Q: How much of a direct effect do planets and stars have on us? Is astrology reasonable or plausable?

Physicist: Of the four forces: gravity, electromagnetism, nuclear-strong, and nuclear-weak, only the first two, gravity and EM, affect things over distances (at least, over distances larger than an atomic nucleus).  So, if the planets and stars have any direct influence on us it should be by way of one or both of those forces.

Clearly, it’s a good time to be a Leo.  Sucks for you, Aquarius.

The Moon’s gravity famously causes the tides, but the Moon’s electric field is effectively zero (but very interestingly, not exactly zero), and its magnetic field is random, scattered, and nearly non-existent.

The effect of gravity is much, much stronger than the effect of magnetic fields, and even the effect of gravity between planets is tiny. The bulk of those tiny forces is off-set by the fact that the Earth is free to move and fall through space (during free-fall is the only time you don’t feel gravity). This leaves only the much weaker secondary “tidal effects“, so called because they’re responsible for the tides which, although seemingly impressive, require very little force (specifically, the difference in the strength of the Earth’s gravity over the half-dozen feet of the tides).

The Moon’s gravity causes tides, but effectively nothing else. The Sun’s gravity has about 40% of the Moon’s influence and Jupiter, which completely dwarfs the effects of all of the other planets combined, has about 1 two-hundred-thousandth of the Moon’s tidal effect.

More than that, the gravity and electromagnetic influence of planets isn’t terribly surgical. Either will just pull on you in a very uniform way. They don’t grab a few cells at a time and re-write you love life or change your mood. Probably. Point is, our understanding of the known forces of the universe preclude the idea of the planets and stars having any direct influence on people.

Now to be fair, not being able to fit something into the current model doesn’t immediately exclude it from the realm of possibility.  For example, way back in the day the science fluid dynamics was really good at explaining how things like air and water move, but also “proved” that nothing should be able to fly.  Another beautiful example was a conundrum faced by geologists around 1900.  They had buckets of evidence that the Earth was at least hundreds of millions of years old (the ones who turned out to be right thought that the Earth was substantially older), and yet a back-of-the-envelope calculation showed that during that time the interior of the Earth should have cooled so much that volcanoes and other geothermal nonsense should be absolutely impossible.

But of course a quick look around shows a world full of birds and volcanoes.  So if there’s something around (birds and volcanoes), it really makes no difference what the prevailing scientific theory says one way or the other. Because reality wins.  It’s even written into the science charter, line one: “reality wins”.
By the way, the “flying issue” was later solved by taking into account rotational flows and viscosity, and the “warm Earth problem” is resolved by taking into account radioactive decay (which hadn’t been discovered yet).

So the better question isn’t “can so-called ‘science’ explain astrological effects?” but instead “are there astrological effects?”. There has been a lot of research into astrological phenomena, but so far all of the results have been negative or unrepeatable (science talk for “this isn’t a thing”).  Since the 18th or 19th century the scientific community has pretty much stopped looking, but they were at it for a very long time. There aren’t many scientific papers that seriously investigate this sort of thing, partly because the results are well-known, and partly because the experiments involved are easy enough that they tend to show up in middle-school science fairs relatively often (this is also why there are no articles in Nature about baking soda and vinegar volcanoes).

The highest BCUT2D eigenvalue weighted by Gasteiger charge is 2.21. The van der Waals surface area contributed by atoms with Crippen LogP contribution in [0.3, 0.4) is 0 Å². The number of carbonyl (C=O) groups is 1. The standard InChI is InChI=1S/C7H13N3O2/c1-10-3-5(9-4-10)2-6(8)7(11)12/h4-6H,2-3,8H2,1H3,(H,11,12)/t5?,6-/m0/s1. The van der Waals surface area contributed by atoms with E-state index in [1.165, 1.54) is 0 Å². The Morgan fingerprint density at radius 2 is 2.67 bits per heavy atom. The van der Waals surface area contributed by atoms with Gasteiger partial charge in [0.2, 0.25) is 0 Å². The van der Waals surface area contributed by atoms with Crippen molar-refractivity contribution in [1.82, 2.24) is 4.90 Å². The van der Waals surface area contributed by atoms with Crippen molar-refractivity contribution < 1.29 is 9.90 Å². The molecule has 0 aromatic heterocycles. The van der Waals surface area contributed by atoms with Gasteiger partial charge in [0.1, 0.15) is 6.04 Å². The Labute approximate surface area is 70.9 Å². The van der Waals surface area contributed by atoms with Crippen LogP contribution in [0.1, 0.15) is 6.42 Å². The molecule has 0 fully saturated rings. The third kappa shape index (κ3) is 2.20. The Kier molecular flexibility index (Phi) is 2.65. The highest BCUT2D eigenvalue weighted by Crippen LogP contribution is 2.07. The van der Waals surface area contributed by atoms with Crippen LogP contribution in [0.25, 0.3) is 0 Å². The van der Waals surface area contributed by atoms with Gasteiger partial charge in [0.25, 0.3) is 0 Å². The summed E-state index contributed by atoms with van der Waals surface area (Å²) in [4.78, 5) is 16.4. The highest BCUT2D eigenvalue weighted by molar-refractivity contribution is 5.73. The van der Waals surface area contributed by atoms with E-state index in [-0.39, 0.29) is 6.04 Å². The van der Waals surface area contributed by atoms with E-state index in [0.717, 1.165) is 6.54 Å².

For example, just take all of the astrological predictions out of a newspaper (pardon: website) and read them in a random order to someone else (this is called a “blind experiment”) and see which one is closest to being accurate. You’ll find that the “correct one” is selected about once out of every 12 trials.

Long story short; whatever affect other planets and stars may have on us individually is completely drowned out by local “noise” (like the gravity and EM field of a passing truck), and worse there doesn’t seem to be an effect that needs explaining.

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8 Responses to Q: How much of a direct effect do planets and stars have on us? Is astrology reasonable or plausable?

  1. One interesting aspect (for me) of what passes for Astrology nowadays is that, most of the time, it seems astrologers follow a very mechanical process: take a few numbers as input, cross reference some tables, provide some lines of text as output, done. And when it comes to newspaper astrological columns then, many times it seems not even that much work went into it, as the text has all appearances of having been random generated. So, yep, it appears even them have mostly given up.

    That said, I’d like to provide some point on what I see as a flawed take on the subject. You see, my formation is as a Philosopher, and when studying Classic, Medieval and Renascence philosophies, there’s no working around the need to obtain at least some theoretical understanding of Astrology, as those older thinkers used to take it into account or at least talk about it. And in so doing, one of the most interesting realizations at which one arrives is that the actual theoretical basis for Astrology had almost nothing to do with Physics. In fact, Physics entered the picture (and the discussion) more or less at the time it began showing its many awesome results, circa 17th century or so. Before that, however, nope, it’s nowhere to be seen. Furthermore, due to Physics not being part of it, it also wasn’t thought that the planets influenced people directly, and much less that such direct influence happened by way of some kind of energy field, force or the like, concepts that simply didn’t exist back then.

    So, what did Astrology (and astrologers) actually believe? In something called “analogy” (not to be confused with the literary concept). The notion was more or less this: given that the universe and you form a single whole, it comes that “you” equals “universe minus everything that isn’t you”, or, put another way, that there’s a correlation between whatever happens with you and whatever happens to everything else. So, if you could find a regularity “out there”, that would correspond to a regularity “in here”. And what are the only absolute regularities we find in a world otherwise completely random? The planetary movements. Thus, by studying the planetary movements then correlating the “analogous” internal movements they revealed with a person’s specific, individual characteristics, you’d be able to get some insights on her past and current standing, as well as on where she was going. It should be noted, in addition, that this study of a person’s individuality should be made in person, not by merely figuring where and when she was born, because any number of life facts, up to and including what you did in the morning, influenced how you were to interpreted the analogy. Furthermore, the kind of question Astrology was supposed to answer was quite concrete, on the level of “help me find my lost keys”, and the astrologer answering, after hearing the person’s problem and doing a few calculations, “hmm… this indicates it should be near something very humid – have you looked throughout your bathroom, or perhaps in your garden?”.